Large numbers of tourists always attract scammers and traders as well. You shouldn’t be too blue-eyed, but taking normal caution is enough.

Thailand Defense and Foreign Policy

Thailand Defense and Foreign Policy

Foreign policy and defense

Thailand is a nation in Southeastern Asia. Its capital city is Bangkok. Thailand has always pursued a pragmatic foreign policy and adapted to new situations. The country can also be described as nationalist with a skepticism about foreign involvement in politics.

thailand military spending and defense budget

After World War II, foreign policy has been markedly Western-friendly, but Thailand is also striving to expand its cooperation with other countries in Southeast Asia. Asean is the most important regional cooperation organization, while Apec is rather aimed at dialogue with the outside world.

  • Countryaah: Overview of business holidays and various national observances in Thailand for years of 2020, 2021, 2022, 2023, 2024 and 2025.

Under the military rule in Thailand after the coup in May 2014, contacts with China increased. The Beijing government was quick to express its support for the military junta, and as early as February 2015, an agreement on enhanced defense cooperation was signed. Trade relations have also been strengthened. However, Thailand’s leaders have been hesitant about China’s infrastructure efforts in the region.

Myanmar and Laos

Relations with Myanmar (formerly Burma) have long been strained. Several Myanmar guerrilla groups, not least rebels from minority people shan, operate near the border with Thailand. From time to time, they attack military sites and often reach the Myanmar military’s fire of fire into Thai territory. The Myanmar military junta, in particular, in the 1980s and 1990s accused Thailand of supporting the rebels, which are largely made up of various ethnic minorities. The many Myanmar refugees in Thailand as well as drug trafficking across the border help make the situation problematic.

The democratization process that began in 2011 in Myanmar has facilitated a rapprochement between the two countries, but Myanmar’s tough handling of the minority Rohingy population and the refugee flow to Thailand that has created this has caused new irritation. When Myanmar’s then-president Thein Sein visited Thailand in July 2012, the two countries signed a cooperation agreement. In October 2014, Thai dome leader Prayuth Chan-ocha visited Myanmar as the first country since he became head of government. The leaders of the two countries discussed cooperation in port development, the energy sector and border surveillance. In April 2018, more than 100,000 Myanmar refugees were in nine camps along the border between the two countries.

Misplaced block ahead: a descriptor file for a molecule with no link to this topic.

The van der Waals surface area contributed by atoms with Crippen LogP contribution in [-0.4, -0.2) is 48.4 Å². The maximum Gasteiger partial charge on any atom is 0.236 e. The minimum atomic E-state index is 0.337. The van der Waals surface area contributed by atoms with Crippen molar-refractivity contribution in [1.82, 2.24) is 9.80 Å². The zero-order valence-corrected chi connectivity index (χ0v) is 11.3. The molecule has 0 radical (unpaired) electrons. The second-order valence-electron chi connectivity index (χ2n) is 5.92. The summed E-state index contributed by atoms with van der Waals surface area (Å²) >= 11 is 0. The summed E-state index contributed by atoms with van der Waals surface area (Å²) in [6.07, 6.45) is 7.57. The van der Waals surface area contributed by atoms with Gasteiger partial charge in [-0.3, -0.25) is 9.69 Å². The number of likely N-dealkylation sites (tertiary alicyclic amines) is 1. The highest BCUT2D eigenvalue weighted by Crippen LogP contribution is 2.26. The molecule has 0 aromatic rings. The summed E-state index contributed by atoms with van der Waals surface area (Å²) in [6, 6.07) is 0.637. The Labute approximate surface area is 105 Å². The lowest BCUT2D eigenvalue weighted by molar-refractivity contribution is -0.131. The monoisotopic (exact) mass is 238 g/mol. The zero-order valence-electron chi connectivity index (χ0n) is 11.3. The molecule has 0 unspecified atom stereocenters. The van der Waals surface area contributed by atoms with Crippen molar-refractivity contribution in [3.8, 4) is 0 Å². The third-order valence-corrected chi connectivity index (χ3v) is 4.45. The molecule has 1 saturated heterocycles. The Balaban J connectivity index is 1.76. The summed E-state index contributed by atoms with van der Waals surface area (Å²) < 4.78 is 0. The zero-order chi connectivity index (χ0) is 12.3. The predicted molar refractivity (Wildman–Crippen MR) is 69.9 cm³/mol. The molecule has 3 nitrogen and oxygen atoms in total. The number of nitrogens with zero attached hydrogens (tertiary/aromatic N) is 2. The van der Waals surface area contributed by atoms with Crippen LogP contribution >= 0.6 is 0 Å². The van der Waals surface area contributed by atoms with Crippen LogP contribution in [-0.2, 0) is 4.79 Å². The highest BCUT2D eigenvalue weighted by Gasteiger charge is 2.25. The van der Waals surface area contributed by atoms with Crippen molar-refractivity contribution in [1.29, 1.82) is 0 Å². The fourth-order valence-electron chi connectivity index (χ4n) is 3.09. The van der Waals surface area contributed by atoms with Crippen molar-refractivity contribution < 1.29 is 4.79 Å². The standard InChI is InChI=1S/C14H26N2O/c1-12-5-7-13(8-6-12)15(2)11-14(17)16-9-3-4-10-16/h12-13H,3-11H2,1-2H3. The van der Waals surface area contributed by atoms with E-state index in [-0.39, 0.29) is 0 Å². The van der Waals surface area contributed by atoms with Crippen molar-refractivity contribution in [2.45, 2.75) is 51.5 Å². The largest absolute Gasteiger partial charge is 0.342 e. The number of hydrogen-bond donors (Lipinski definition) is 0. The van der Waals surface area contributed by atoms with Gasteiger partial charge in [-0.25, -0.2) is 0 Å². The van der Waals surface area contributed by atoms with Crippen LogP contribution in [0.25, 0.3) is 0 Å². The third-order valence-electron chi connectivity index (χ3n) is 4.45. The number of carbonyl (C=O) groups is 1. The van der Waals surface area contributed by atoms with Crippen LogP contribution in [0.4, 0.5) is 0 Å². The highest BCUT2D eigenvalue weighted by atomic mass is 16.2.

Relations with Laos have been greatly influenced by the fate of the Hmong refugees. Tens of thousands of members of the hmong folk group, who have experienced harassment and persecution in their homeland of Laos since the 1970s (see Laos, Modern History), have over the years moved to Thailand where they lived as stateless in large refugee camps. In 2006, Thailand and Laos agreed to work together to find a solution to the refugee issue. While thousands of hmong have been granted refugee status in the United States, Thai authorities have been trying to identify the refugees to find out where they come from. However, this work has been slow and the Doctors Without Borders organization has reported bad conditions in the camps. In 2009, Thailand deported about 4,000 hmong refugees to Laos, which received sharp criticism from the US and human rights organizations, among others.

Thailand invests in hydropower development in Laos and most of the electricity generated will be exported to Thailand.

Cambodia

The relationship with Cambodia is also strained. In the 1990s, the Phnom Penh government accused Thai security forces of indirectly supporting the guerrilla movement of the Red Khmer smuggling of timber and gemstones to less prominent Thai buyers. Thousands of Cambodians also fled across the border to Thailand as fighting erupted in the homeland between the military and guerrillas.

After the turn of the millennium, relations improved. In 2001, the countries decided to jointly raise security at the border to curb the smuggling of people, drugs and objects stolen from temples in the Cambodian city of Angkor.

The positive trend reversed when an old conflict over the Preah Vihear temple, located in the border region between countries, flared up in 2008. The triggering factor was the UN body UNESCO’s decision to place the temple on its list of World Heritage Sites in Cambodia. In 1962, the International Court of Justice in The Hague ruled that the temple is located in Cambodia, but Thai nationalists have found it difficult to accept. In addition, the boundary line is unclear in parts of the area around the temple.

In connection with the 2008 riots, Thailand and Cambodia mobilized troops at the temple. Soon there were around a thousand soldiers posted on each side. Through negotiations, the forces could be gradually reduced.

Relations deteriorated again in the fall of 2009 when Cambodia offered Thailand’s Prime Minister Thaksin Shinawatra a post as economic government adviser. Thailand’s Abhisit government saw the play as a provocation. In August 2010, Thaksin resigned from the disputed post and full diplomatic relations were restored.